Her loss in the Florida 13th district should be a warning for Democrats to get out and vote
On Tuesday, there was a special election between Democrat Alex Sink and Republican David Jolly in Pinellas County, Florida’s 13th Congressional District. Sink lost narrowly Tuesday night just as she did in her race for governor against Rick Scott. There has been no word from the Sink campaign on whether she’s willing to give it another try. The voter turnout was dismal to say the least.
During the campaign, there were plenty of campaign commercials. In them, Alex Sink was always conciliatory and willing to cross the aisle with Republicans to get things done in Congress, including fixing the Affordable Care Act. David Jolly’s advertisements on the other hand were about repealing Obamacare (ACA) and basically, if you hate President Obama, vote for me.
What shocked me was the voter turnout. Republicans believe that this was the first major competitive congressional ballot box test of 2014. Jolly won by around 3,500 votes out of some 180,000 cast. In the 2012 Presidential election, 329,347 voters turned out. The plain and simple truth is that Sink lost because Democratic voters didn’t vote. Turnout in the 2012 election was nearly double what it was in the special election.
David Jolly, a Republican lobbyist, also had support from outside groups gave Jolly a major boost. The pro-Republican group American Crossroads, which said it spent $500,000 on the contest, said that Florida-13 was just an appetizer. More than $11 million was spent on the race, nearly $9 million of it from outside groups, according to the Center for Responsive Politics.
“A lot of us rolled up our sleeves after 2012, studied the Obama playbook and invested in targeted voter turnout and more effective messaging. The Florida CD-13 special was an important test market and there was unprecedented cooperation among outside groups. We intend to keep refining these lessons as we prepare for the fall elections,” said Crossroads CEO Stephen Law.
That’s little comfort to most Democrats, but MacManus agrees Jolly will have a tougher time in November with Pinellas native Charlie Crist and medical marijuana on the ballot. “You will have a broader base of people voting. You will have more minorities and more young people voting, which tend to lean a little more Democratic,” MacManus said.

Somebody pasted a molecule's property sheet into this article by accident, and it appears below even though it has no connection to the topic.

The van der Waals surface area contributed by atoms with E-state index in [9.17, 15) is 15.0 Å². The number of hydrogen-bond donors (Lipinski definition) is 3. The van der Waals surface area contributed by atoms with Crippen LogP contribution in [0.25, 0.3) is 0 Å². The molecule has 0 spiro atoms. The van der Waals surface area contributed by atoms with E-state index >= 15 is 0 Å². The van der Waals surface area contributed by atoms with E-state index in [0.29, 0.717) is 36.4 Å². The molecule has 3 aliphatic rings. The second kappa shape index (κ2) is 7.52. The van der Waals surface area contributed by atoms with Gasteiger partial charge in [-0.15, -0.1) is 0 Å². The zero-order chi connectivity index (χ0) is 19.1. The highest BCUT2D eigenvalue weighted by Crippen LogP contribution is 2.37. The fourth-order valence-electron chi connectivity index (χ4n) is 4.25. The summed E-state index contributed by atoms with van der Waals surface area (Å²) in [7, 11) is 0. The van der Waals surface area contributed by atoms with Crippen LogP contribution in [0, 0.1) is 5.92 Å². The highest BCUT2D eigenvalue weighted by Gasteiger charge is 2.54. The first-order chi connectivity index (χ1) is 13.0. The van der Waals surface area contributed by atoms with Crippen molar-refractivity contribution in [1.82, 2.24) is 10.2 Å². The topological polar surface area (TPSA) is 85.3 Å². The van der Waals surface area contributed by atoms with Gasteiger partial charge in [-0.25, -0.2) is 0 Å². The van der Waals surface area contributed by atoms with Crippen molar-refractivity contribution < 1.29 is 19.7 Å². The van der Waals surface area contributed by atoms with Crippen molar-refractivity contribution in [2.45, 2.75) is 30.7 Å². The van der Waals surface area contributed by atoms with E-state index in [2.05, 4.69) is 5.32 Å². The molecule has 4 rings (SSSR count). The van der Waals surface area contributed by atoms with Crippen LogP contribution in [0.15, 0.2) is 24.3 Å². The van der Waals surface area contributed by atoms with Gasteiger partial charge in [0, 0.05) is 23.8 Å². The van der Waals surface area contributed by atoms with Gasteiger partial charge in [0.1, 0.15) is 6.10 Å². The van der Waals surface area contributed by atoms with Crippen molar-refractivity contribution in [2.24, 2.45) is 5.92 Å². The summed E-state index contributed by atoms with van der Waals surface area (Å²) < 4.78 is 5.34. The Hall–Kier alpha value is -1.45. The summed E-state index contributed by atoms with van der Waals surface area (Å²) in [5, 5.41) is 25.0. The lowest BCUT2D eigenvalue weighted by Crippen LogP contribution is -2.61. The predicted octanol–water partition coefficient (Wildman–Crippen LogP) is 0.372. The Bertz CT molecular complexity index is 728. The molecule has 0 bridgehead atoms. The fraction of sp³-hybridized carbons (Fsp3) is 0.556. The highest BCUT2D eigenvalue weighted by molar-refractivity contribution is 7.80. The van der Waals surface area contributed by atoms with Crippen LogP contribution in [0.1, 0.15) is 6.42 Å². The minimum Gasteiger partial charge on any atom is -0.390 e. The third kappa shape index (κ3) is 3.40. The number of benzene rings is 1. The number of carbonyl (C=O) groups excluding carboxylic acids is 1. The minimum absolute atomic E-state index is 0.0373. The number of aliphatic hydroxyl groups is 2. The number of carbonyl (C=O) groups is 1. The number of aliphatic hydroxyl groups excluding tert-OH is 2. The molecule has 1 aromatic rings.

Ironically, Democrats have won the majority of special elections, so this was a case of Democrats just not turning out to vote. Nearly a quarter of all residents in Florida-13 are 65 or older and most likely Republican’s who are paying attention. Having Medicare already, the Affordable Care Act just means big government instead of health insurance regulation. It was a one issue campaign thanks to the campaign strategy of David Jolly and Republicans.
Jolly’s campaign commercials stated he was committed to getting rid of Obamacare entirely. Sink recognized that Obamacare was a major issue. While she highlighted how the Affordable Care Act has helped people, she also noted that the law has flaws and said she was open to GOP proposals to amend some of the measures requirements. This could be a problem come November… Those voters, including independents, who like the ACA versus those who do not. It could become a problem particularly if the media decides to frame the elections as just another chapter of the Obamacare battle.
I believe this is a warning to Democrats, progressives and independents that if they want to keep at least the Senate, they HAVE to get out and vote. Sitting on the couch feeling hopeless against a Goliath of campaign spending is not what wins elections. Voters do. If this election is any sign of what’s to come in November, it is definitely a wake up call in a swing state like Florida. Whether it’s voter I.D. laws or gerrymandering districts, there is a way around these dirty tricks, but it takes effort and tenacity. Each of us are allowed one vote… and in this case, had 4,000 more Democrats come out to vote, Alex Sink would have won.
Not all is lost here since longtime Republican Rep. Bill Young, who died in October, only had until November, 2014 anyway. There will be another election in this district later this year, so Jolly’s tenure could be very short.
Jobs and the economy are not going to be the talking points this November. “You can’t say any one thing matters, but nationally, the spin today is that Democrats need to beware of Obamacare,” said USF political science professor Susan MacManus. That’s little comfort to most Democrats, but MacManus agrees Jolly will have a tougher time in November with Pinellas native Charlie Crist and medical marijuana on the ballot. “You will have a broader base of people voting. You will have more minorities and more young people voting, which tend to lean a little more Democratic,” she added.
Nevertheless, let this be a warning to Democrats and progressives as to what happens when you stay home on election day. By not voting, you are playing right into Republican hands.
“I don’t want everybody to vote. Elections are not won by a majority of the people. They never have been from the beginning of our country and they are not now. As a matter of fact, our leverage in the elections quite candidly goes up as the voting populace goes down.” – Paul Weyrich, Conservative political activist.